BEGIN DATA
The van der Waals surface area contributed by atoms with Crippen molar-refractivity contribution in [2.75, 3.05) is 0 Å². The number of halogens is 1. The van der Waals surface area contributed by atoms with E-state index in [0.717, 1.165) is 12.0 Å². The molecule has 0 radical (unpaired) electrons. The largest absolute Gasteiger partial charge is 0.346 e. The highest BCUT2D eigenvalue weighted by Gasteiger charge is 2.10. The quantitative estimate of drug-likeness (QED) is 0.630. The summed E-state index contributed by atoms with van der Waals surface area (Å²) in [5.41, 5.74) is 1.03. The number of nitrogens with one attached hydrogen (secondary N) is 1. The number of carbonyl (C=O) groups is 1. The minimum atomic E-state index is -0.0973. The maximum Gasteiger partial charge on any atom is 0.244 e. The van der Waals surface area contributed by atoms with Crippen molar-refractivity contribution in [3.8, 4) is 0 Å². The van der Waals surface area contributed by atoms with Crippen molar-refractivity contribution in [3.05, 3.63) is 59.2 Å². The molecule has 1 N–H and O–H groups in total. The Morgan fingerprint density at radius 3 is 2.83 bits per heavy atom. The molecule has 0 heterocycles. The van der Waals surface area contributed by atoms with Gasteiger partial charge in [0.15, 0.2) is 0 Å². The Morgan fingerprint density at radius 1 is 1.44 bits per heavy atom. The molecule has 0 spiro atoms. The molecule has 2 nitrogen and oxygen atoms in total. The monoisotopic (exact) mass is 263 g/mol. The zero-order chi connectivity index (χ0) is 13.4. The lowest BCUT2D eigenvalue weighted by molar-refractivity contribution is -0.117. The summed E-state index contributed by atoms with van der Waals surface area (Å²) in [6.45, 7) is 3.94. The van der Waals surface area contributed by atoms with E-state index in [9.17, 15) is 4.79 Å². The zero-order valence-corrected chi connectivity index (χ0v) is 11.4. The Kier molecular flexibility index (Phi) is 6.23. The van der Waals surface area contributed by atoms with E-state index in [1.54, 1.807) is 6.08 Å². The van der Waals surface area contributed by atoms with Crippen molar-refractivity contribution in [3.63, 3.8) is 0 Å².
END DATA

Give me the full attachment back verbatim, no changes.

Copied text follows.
The van der Waals surface area contributed by atoms with Crippen molar-refractivity contribution in [2.75, 3.05) is 0 Å². The number of halogens is 1. The van der Waals surface area contributed by atoms with E-state index in [0.717, 1.165) is 12.0 Å². The molecule has 0 radical (unpaired) electrons. The largest absolute Gasteiger partial charge is 0.346 e. The highest BCUT2D eigenvalue weighted by Gasteiger charge is 2.10. The quantitative estimate of drug-likeness (QED) is 0.630. The summed E-state index contributed by atoms with van der Waals surface area (Å²) in [5.41, 5.74) is 1.03. The number of nitrogens with one attached hydrogen (secondary N) is 1. The number of carbonyl (C=O) groups is 1. The minimum atomic E-state index is -0.0973. The maximum Gasteiger partial charge on any atom is 0.244 e. The van der Waals surface area contributed by atoms with Crippen molar-refractivity contribution in [3.8, 4) is 0 Å². The van der Waals surface area contributed by atoms with Crippen molar-refractivity contribution in [3.05, 3.63) is 59.2 Å². The molecule has 1 N–H and O–H groups in total. The Morgan fingerprint density at radius 3 is 2.83 bits per heavy atom. The molecule has 0 heterocycles. The van der Waals surface area contributed by atoms with Gasteiger partial charge in [0.15, 0.2) is 0 Å². The Morgan fingerprint density at radius 1 is 1.44 bits per heavy atom. The molecule has 0 spiro atoms. The molecule has 2 nitrogen and oxygen atoms in total. The monoisotopic (exact) mass is 263 g/mol. The zero-order chi connectivity index (χ0) is 13.4. The lowest BCUT2D eigenvalue weighted by molar-refractivity contribution is -0.117. The summed E-state index contributed by atoms with van der Waals surface area (Å²) in [6.45, 7) is 3.94. The van der Waals surface area contributed by atoms with E-state index in [9.17, 15) is 4.79 Å². The zero-order valence-corrected chi connectivity index (χ0v) is 11.4. The Kier molecular flexibility index (Phi) is 6.23. The van der Waals surface area contributed by atoms with E-state index in [1.54, 1.807) is 6.08 Å². The van der Waals surface area contributed by atoms with Crippen molar-refractivity contribution in [3.63, 3.8) is 0 Å².